The district attorney in Brooklyn expects to convene a grand jury to consider possible charges after an unarmed man was shot and killed by a police officer in a darkened public housing stairwell, WCBS has confirmed.
Akai Gurley was killed last month. Police say he and his girlfriend had opened a door into a stairway, and a rookie officer patrolling the pitch-dark area with his gun drawn fired.
Brooklyn District Attorney Kenneth Thompson has called the shooting "deeply troubling" and said it warrants "an immediate, fair and thorough investigation."
Thompson released a statement Friday afternoon, saying he will conduct an investigation into the shooting and expects to present the evidence to a grand jury.
"As to those who have called for a Special Prosecutor to handle this case, I respectfully disagree. I was elected by the people of Brooklyn to do this job without fear or favor and that is exactly what I intend to do," Thompson said in a statement.
On Friday, Gurley's family spoke out for the first time since the incident, CBS New York reported.
Akai Gurley's mother and stepfather held a press conference ahead of a memorial service for their son later in the day.
Gurley's mother, Sylvia Palmer, said she needs justice for her son.
"My son was my life. There is nothing in this world [that] can heal my pain and my heartache and I pray to God that I get justice for my son," she told reporters. "My son didn't deserve to die like that."
She called her son "a good man" who did nothing wrong.
"I love my son dearly. My son was a good family man. He loved life," she said. "But most importantly, he loved his daughter."
"To me, my son was the best son," Gurley's stepfather, Kenneth Palmer, said. "My son was my sunshine and my wife's sunshine.:
Rookie officer Peter Liang and his partner, also new to the force, were patrolling the stairwell between the seventh and eighth floors at the Pink Houses on Linden Boulevard in East New York, according to police.
Police said the officers walked down the stairs onto an eighth-floor landing when Gurley and his girlfriend opened a stairwell door one floor down after giving up on waiting for an elevator.
Police said Liang, patrolling with his gun drawn, fired apparently by accident, hitting Gurley from a distance of about 10 feet.
Gurley's girlfriend said he was ahead of her when he was shot, sources told CBS2. She said she heard the shot and ran downstairs and at one point, Gurley was behind her also running, sources said.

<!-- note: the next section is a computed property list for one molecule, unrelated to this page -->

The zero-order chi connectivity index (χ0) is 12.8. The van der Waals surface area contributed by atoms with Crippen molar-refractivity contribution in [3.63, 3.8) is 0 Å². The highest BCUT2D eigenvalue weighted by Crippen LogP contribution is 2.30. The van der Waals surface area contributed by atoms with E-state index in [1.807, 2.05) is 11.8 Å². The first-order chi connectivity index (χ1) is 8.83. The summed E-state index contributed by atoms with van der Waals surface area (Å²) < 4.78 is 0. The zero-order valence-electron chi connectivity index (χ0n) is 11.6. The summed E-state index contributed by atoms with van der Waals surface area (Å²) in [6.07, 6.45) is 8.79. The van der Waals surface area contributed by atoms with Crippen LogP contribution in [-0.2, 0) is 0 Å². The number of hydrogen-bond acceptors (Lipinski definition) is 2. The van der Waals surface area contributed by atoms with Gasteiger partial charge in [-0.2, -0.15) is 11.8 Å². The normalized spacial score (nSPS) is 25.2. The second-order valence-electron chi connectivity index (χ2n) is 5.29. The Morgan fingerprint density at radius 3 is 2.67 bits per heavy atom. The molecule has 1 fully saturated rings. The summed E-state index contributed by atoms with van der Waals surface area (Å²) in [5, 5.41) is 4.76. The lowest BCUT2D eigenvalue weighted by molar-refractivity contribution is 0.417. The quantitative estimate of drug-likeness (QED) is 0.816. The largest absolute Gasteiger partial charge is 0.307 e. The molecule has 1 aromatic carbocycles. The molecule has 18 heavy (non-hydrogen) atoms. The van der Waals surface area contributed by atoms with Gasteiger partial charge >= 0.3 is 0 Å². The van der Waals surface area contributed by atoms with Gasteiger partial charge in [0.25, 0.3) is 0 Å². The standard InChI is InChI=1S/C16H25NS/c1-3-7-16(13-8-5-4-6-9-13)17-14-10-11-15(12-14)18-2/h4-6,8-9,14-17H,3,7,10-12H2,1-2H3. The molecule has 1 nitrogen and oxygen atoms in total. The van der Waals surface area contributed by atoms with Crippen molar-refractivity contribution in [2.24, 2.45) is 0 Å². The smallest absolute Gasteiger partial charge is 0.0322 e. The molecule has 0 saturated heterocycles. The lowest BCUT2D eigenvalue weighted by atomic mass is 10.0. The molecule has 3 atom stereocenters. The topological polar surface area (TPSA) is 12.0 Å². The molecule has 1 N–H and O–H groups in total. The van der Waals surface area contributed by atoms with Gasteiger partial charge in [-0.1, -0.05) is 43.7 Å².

The girlfriend lost sight of Gurley on the fourth floor and went back upstairs to find him collapsed on the fifth floor, sources said. She then ran to a neighbor, who called 911, sources said.
Within four minutes, an EMT arrived at the scene to find the girlfriend performing CPR on Gurley, sources said.
Because the officers did not initially realize that the shot had hit anyone, there was about a five-minute delay in their radio call of a man shot, sources said.
Police said the first 911 call came in at 11:15 p.m. and the ambulance was dispatched a minute later. At 11:19 p.m., a police lieutenant and supervisor arrived on the scene. But it was at 11:20 p.m. when Liang and his partner radioed for help.
The New York Daily News, citing sources of its own, reported that Liang and his partner couldn't be reached immediately following the shooting and that Liang was texting his union representative instead of calling for help.
The police department is not commenting on the Daily News report, but sources said it's not unusual for an officer to contact the union after any unusual or traumatic incident, WCBS 880's Irene Cornell reported.
The New York City medical examiner's office ruled Gurley's death a homicide, saying he died from a single bullet to the torso. Police Commissioner Bill Bratton called Gurley's death "a very unfortunate tragedy" that befell someone "totally innocent."
"The deceased was not engaged in any activity other than trying to walk down the stairwell," Bratton said last month. He said the decision to draw a firearm is at the discretion of the officer.
Kevin Powell, the spokesman for Sylvia and Kenneth Palmer, said Friday that the officers weren't supposed to be patrolling the stairwell at the time of the incident.
"The two officers were not supposed to be in the portal of the stairway," he said. "In fact, Deputy Inspector Miguel Iglesias, who has been the head officer of the local housing compound, had ordered them not to go into the stairway to patrol."
Liang, 26, has been placed on modified duty. Under standard policy, police internal affairs investigators won't be able to question him until prosecutors have decided whether to file criminal charges.
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